10 things I wish I knew before going to Saint Vincent and the Grenadines

10 things I wish I knew before going to Saint Vincent and the Grenadines

Tural Abbasov27 September 20201406 views7 min. read
10 things I wish I knew before going to Saint Vincent and the Grenadines
Saint Vincent and the Grenadines. You might ask me, but where is Saint Vincent and the Grenadines? Saint Vincent and the Grenadines, which are often sometimes referred to simply as Saint Vincent, is a multi-island Anglo-Caribbean nation in the arc of the Lesser Antilles Islands, in the southeaster the Windward Islands, on the southern edge of the eastern boundary of the Caribbean Sea, where the latter meets the Atlantic Ocean, situated in the West Indies part. For elite travellers, the islands were never a secret, they were stowing away their private yachts off secluded shorelines of Saint Vincent, and the Grenadines and its neighbouring 32-island chain has long been the preferred destination. However, very luckily for us, for budget travellers, today, an airport on the main island makes flights to Saint Vincent and the Grenadines accessible to more people than it used to. When it comes to neighbours, to the north of Saint Vincent is Saint Lucia, to the east is Barbados, and Grenada is to the south. Saint Vincent and, quite surprisingly, the Grenadines is a heavily inhabited country for its population with nearly 110,940 people inhabitants in total. And now that we have answered your question of "Where is Saint Vincent and The Grenadines?" and know all the basic information about the breath-taking Saint Vincent and the Grenadines, I am going to share with you 10 things I wish I knew before going to Saint Vincent and the Grenadines!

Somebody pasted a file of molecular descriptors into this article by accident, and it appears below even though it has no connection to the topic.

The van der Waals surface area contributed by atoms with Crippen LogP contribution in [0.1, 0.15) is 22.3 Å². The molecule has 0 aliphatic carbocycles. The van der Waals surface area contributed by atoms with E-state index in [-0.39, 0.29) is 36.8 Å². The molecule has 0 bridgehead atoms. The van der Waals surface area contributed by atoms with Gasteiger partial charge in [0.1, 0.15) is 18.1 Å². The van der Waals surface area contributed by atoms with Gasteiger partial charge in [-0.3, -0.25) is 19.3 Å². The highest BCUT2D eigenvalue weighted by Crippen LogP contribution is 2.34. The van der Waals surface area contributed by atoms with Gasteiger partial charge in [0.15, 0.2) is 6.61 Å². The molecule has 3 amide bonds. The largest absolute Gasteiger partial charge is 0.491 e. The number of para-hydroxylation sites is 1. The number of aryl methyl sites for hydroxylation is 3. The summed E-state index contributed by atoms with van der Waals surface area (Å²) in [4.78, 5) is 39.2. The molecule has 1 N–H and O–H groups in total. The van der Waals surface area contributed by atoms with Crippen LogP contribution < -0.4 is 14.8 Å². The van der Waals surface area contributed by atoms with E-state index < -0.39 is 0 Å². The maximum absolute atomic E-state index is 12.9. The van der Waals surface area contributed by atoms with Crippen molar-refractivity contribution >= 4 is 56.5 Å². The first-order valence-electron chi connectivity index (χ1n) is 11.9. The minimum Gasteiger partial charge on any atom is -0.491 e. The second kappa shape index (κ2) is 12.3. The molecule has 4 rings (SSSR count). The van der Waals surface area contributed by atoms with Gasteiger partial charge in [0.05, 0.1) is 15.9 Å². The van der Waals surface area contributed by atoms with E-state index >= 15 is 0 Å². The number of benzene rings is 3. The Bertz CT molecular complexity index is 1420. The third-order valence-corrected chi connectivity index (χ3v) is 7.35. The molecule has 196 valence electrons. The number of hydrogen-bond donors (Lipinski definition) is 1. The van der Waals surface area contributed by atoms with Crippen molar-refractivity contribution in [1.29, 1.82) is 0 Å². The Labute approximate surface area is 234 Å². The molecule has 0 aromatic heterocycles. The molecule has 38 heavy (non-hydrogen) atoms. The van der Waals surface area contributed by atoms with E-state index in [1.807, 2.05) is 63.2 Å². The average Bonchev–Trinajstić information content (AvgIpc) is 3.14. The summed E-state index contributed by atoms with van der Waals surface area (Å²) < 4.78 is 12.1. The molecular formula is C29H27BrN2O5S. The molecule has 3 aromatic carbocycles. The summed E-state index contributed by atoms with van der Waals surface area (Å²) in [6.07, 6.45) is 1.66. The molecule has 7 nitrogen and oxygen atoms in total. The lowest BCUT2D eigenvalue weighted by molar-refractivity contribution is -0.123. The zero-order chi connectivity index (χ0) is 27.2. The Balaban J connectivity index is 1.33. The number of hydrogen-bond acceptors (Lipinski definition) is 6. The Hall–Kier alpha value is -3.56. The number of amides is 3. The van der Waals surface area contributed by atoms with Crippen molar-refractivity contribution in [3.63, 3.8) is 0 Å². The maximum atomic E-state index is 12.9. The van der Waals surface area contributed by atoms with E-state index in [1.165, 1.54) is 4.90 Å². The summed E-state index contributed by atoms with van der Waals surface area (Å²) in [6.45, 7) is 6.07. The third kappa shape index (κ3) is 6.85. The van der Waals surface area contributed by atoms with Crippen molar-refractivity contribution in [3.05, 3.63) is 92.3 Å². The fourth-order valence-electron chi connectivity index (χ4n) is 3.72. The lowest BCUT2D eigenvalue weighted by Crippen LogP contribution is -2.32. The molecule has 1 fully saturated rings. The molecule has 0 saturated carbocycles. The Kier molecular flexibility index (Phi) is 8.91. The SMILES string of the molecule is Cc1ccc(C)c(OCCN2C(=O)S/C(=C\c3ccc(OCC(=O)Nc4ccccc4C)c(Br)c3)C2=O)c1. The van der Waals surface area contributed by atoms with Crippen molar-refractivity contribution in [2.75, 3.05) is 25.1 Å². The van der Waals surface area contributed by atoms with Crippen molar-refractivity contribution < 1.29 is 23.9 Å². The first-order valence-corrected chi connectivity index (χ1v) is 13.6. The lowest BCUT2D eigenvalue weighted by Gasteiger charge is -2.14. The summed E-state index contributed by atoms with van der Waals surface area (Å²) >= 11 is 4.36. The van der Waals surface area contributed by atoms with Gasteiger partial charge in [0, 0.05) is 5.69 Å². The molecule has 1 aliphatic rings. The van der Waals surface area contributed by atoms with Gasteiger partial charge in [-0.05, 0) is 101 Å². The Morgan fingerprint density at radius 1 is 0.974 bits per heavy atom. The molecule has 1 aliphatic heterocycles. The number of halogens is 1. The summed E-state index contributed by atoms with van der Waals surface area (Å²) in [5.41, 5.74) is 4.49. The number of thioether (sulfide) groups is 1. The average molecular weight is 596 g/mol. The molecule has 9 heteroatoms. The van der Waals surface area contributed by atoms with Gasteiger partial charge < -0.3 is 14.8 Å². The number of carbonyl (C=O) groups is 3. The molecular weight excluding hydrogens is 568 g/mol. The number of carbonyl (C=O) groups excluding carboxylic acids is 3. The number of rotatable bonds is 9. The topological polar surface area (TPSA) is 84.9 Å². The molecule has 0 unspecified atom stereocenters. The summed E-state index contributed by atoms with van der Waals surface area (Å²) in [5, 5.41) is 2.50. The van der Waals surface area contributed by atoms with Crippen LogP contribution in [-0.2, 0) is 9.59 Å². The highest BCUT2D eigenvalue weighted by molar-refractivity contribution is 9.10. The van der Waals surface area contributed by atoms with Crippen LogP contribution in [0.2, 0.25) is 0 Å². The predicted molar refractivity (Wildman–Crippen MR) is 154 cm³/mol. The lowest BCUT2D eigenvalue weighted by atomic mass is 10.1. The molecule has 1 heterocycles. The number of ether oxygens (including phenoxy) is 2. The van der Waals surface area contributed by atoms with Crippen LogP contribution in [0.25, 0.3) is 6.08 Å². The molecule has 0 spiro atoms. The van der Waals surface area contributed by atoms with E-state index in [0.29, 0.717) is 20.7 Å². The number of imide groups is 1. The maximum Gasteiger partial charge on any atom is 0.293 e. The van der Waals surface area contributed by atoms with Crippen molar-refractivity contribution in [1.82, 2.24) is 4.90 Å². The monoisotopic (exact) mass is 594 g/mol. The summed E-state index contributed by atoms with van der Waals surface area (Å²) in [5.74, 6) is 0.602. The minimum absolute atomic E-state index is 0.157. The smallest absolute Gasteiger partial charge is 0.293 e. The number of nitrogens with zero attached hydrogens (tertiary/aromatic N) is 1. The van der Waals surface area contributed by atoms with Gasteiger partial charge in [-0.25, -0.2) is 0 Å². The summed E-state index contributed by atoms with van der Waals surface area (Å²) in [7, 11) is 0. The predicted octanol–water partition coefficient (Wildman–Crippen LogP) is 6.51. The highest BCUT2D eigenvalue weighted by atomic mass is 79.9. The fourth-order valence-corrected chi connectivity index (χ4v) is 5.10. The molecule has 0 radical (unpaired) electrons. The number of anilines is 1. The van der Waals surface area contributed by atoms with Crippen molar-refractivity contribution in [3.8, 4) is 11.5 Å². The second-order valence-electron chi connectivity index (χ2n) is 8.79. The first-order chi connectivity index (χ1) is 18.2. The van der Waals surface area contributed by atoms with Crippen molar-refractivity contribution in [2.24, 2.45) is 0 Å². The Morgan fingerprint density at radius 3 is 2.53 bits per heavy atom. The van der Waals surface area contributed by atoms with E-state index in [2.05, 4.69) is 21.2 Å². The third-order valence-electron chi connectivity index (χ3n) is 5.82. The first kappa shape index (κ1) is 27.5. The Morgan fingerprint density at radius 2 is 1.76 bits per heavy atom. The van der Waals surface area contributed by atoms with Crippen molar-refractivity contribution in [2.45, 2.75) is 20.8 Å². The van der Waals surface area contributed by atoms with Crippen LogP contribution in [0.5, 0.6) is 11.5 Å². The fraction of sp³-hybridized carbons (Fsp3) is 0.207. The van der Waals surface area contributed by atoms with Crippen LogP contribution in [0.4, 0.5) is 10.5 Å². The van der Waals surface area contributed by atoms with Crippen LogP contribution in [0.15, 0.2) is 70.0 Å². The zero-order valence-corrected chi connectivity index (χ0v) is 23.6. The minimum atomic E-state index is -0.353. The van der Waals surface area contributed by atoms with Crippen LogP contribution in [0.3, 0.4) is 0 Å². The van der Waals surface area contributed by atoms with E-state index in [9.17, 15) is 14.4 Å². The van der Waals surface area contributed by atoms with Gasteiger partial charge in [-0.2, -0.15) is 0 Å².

1. Flights to Saint Vincent and the Grenadines

British Airways provide regular flights to Saint Vincent and the Grenadines, Barbados, Saint Lucia and Antigua. But if you want to fly between the islands, then you can use Virgin Atlantic airlines as it is way cheaper and convenient at the same time. It is also worth mentioning the fact that from London Gatwick, which has links from many UK cities, all direct flights depart to the gateway islands. But, besides this option, flying through US gateways such as New York, Atlanta and Miami are other alternatives. You will be taken to one of the major islands by the large US airlines, and then you change planes for your flights to Saint Vincent and the Grenadines.

2. Saint Vincent and the Grenadines currency